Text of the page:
The second problem is that thievery from the poor does not match any definition of social justice, true or false, that I know. If Mr. Hichborn thinks it does, he needs to point us to who defines it in any such way. And even there is such a definition floating around somewhere, Mr. Hichborn does not say: Judas is the patron saint of social justice because he stole from the poor. He says: Judas is the patron saint of social justice because he thought service to the poor was more important than worship of God. These are two separate things.
If someone claims to advocate social justice, however defined, but in reality diverts money meant for the poor to his own use, isn’t that in fact a betrayal of social justice?
Third and finally, to posit that “service to the poor” and “worship of God” are different things, or that they are in conflict with each other, is to make a false dichotomy. Service to the poor is worship of God. We can not rend them in twain.
Jesus says, “Whatever you do for the least of these you do for me” (Matt. 25:40).
St. John Chrysostom says, “If you cannot find Christ in the beggar at the Church door, you will not find him in the chalice.”
Far from telling us that social justice is foreign to the true worship of God, a legacy of Judas Iscariot’s betrayal of Christ, the Congregation for the Doctrine of the Faith names it as one of the non-negotiables. (And you thought there were only five, didn’t you? There are more.)
According to the CDF, social justice is a “moral principle that do[es] not admit of exception.” We may not blithely brush it aside.
But what is it—in the Church’s understanding? According to the Catechism (§1928), “Society ensures social justice when it provides the conditions that allow associations or individuals to obtain what is their due, according to their nature and their vocation. The CCC goes on.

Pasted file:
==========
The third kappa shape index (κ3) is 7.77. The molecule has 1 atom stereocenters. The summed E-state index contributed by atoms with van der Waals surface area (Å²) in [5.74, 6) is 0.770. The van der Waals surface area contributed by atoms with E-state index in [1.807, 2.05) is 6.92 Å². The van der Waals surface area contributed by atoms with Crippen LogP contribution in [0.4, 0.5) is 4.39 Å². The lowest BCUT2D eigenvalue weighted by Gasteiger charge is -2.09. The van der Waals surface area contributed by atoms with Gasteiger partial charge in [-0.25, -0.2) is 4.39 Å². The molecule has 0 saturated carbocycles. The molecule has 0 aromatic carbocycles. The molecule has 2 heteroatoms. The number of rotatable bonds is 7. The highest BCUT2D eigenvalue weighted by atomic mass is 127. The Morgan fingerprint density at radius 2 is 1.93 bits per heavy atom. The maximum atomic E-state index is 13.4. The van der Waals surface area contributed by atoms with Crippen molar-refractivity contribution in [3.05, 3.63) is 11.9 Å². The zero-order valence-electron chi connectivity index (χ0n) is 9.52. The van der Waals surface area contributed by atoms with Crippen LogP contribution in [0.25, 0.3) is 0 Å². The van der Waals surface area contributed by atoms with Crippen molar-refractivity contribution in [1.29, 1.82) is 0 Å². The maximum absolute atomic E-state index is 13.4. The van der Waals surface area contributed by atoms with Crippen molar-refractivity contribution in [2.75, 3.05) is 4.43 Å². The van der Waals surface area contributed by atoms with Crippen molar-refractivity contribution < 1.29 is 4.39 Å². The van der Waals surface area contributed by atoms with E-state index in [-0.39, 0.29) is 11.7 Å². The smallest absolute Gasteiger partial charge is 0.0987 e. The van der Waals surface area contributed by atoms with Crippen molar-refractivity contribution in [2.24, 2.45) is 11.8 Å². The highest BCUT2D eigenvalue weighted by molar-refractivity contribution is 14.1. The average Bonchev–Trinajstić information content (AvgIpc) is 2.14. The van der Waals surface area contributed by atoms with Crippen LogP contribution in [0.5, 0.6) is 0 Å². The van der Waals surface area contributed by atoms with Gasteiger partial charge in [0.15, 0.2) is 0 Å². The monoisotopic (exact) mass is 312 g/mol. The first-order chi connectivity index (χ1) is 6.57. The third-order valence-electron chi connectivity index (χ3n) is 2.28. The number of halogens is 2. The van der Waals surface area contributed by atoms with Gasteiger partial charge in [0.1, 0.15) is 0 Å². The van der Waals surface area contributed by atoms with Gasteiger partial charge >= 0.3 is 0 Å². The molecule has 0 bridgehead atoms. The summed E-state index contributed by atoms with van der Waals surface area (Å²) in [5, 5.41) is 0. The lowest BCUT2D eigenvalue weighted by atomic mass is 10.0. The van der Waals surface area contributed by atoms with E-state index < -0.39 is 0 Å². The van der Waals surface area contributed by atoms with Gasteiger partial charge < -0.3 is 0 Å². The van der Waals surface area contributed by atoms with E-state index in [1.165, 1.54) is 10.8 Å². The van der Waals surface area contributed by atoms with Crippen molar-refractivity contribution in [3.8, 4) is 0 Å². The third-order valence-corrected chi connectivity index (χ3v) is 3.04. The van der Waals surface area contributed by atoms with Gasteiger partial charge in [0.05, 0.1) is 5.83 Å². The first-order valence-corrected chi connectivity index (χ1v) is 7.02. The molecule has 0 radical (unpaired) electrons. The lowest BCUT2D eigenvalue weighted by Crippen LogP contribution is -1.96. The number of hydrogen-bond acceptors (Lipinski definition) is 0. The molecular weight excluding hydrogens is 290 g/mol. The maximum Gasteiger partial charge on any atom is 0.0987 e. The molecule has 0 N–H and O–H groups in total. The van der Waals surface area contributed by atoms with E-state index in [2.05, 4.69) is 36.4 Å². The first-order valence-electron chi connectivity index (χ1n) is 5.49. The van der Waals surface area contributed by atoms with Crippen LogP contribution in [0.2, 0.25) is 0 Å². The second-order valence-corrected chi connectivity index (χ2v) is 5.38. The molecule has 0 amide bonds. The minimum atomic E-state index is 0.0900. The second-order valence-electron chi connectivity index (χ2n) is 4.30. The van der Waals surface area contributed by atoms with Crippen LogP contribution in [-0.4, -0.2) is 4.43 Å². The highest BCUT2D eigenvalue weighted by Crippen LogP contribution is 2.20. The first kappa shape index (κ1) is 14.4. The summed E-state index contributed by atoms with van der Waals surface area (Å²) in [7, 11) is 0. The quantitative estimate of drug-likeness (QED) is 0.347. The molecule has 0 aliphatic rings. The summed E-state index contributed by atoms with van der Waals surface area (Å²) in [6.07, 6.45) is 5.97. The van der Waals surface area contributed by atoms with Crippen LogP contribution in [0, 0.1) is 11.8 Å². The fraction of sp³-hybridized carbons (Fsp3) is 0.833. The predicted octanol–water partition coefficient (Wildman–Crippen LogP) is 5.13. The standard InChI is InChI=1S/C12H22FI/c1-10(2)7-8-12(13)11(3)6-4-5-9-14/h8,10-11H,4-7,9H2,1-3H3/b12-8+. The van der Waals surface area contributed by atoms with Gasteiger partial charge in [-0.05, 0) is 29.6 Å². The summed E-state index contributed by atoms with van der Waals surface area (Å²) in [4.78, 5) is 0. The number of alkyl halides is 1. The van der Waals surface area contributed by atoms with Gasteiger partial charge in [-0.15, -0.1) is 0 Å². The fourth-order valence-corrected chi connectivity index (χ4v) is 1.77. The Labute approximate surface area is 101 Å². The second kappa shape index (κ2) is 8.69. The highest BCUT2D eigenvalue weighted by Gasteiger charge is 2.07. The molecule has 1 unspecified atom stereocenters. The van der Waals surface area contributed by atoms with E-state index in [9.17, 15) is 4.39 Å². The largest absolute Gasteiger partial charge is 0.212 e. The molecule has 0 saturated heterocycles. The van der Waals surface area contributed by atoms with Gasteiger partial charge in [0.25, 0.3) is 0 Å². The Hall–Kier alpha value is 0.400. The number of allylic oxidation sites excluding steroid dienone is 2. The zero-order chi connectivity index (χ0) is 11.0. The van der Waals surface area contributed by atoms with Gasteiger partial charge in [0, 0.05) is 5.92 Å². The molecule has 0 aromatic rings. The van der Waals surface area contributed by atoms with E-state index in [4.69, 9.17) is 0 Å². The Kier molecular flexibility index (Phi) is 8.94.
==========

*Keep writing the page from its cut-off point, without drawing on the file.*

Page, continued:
1929. Social justice can be obtained only in respecting the transcendent dignity of man. …
1930. Respect for the human person entails respect for the rights that flow from his dignity as a creature. These rights are prior to society and must be recognized by it.
The Catechism goes on to say (§1931) that it is the Church’s duty to tell people about these rights.
But what are they?
The Compendium of the Social Doctrine of the Church goes into much detail on this point. Here are a few.
- The right to life. This is “the first among all rights and the condition for all other rights of the person.” (CSD 552)
- The right to religious freedom. “The dignity of the person and the very nature of the quest for God require that all men and women should be free from every constraint in the area of religion.” (CSD 421)